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February 6, 2016


I have separated and transplanted liriope plants before-- usually late March with good results. Is February too early to do that? 



Liriope is a tough plant. I have seen them divided and moved in July and they survived, so February is not a problem at all. Even though liriope or monkey grass is an evergreen plant, cutting it back every year before growth begins, gives it a fresh start. That is typically done in late February too.  Then just monitor should we get a late freeze—just mulch if we do.  

February 2010

QuestionI have tried applying straight Roundup to kill a bed of Monkey Grass, with no result. Can you possibly tell me what if any application will rid me of the Monkey Grass problem? I want to create a bed for tulips and other flowers after the Monkey Grass is eradicated.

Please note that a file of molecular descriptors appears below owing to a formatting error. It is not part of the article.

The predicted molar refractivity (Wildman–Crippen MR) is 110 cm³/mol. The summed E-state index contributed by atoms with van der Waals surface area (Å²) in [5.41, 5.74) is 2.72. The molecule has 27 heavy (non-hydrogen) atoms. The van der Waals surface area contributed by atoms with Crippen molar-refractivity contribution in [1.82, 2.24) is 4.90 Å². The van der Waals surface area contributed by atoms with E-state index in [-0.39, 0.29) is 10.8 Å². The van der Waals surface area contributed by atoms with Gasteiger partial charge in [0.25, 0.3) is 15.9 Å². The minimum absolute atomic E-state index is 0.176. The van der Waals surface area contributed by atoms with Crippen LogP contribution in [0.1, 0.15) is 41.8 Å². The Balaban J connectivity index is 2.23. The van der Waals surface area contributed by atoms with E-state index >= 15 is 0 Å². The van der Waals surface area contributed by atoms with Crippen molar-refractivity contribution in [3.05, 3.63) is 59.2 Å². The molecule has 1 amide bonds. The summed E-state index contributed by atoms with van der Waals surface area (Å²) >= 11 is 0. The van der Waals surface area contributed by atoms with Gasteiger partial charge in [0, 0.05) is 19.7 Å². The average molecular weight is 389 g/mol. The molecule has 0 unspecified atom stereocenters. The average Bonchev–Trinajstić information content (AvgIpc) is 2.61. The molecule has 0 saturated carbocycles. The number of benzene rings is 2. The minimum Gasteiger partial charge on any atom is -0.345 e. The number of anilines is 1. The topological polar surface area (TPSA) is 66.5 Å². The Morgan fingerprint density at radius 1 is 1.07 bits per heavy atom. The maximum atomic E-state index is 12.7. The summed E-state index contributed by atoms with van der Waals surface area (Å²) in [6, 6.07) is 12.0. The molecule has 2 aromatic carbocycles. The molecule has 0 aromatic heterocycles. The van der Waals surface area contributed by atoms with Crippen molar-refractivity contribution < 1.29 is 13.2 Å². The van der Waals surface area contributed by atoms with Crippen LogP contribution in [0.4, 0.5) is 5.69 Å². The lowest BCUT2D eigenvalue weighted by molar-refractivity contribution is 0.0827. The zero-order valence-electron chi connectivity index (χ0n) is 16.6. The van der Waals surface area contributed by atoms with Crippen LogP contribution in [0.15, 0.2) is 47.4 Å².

AnswerThis is one of those situations where if you didn't want to kill the monkey grass (liriope), the Round-up would damage it, but since you do, it looks like nothing is happening. This time of year the plant is not actively growing so damage to the plant from a glyphosate product (i.e. Round-up) will be very slow. I would try to dig up as much as possible, or take your lawn mower or weed eater and cut it back to within an inch of the ground and then spray with Round-up. One application won't give you total kill. Removing as much of the roots and crowns as possible and treating what emerges after that will help. Tulips can't be planted until next fall, so you have some time to work on it!


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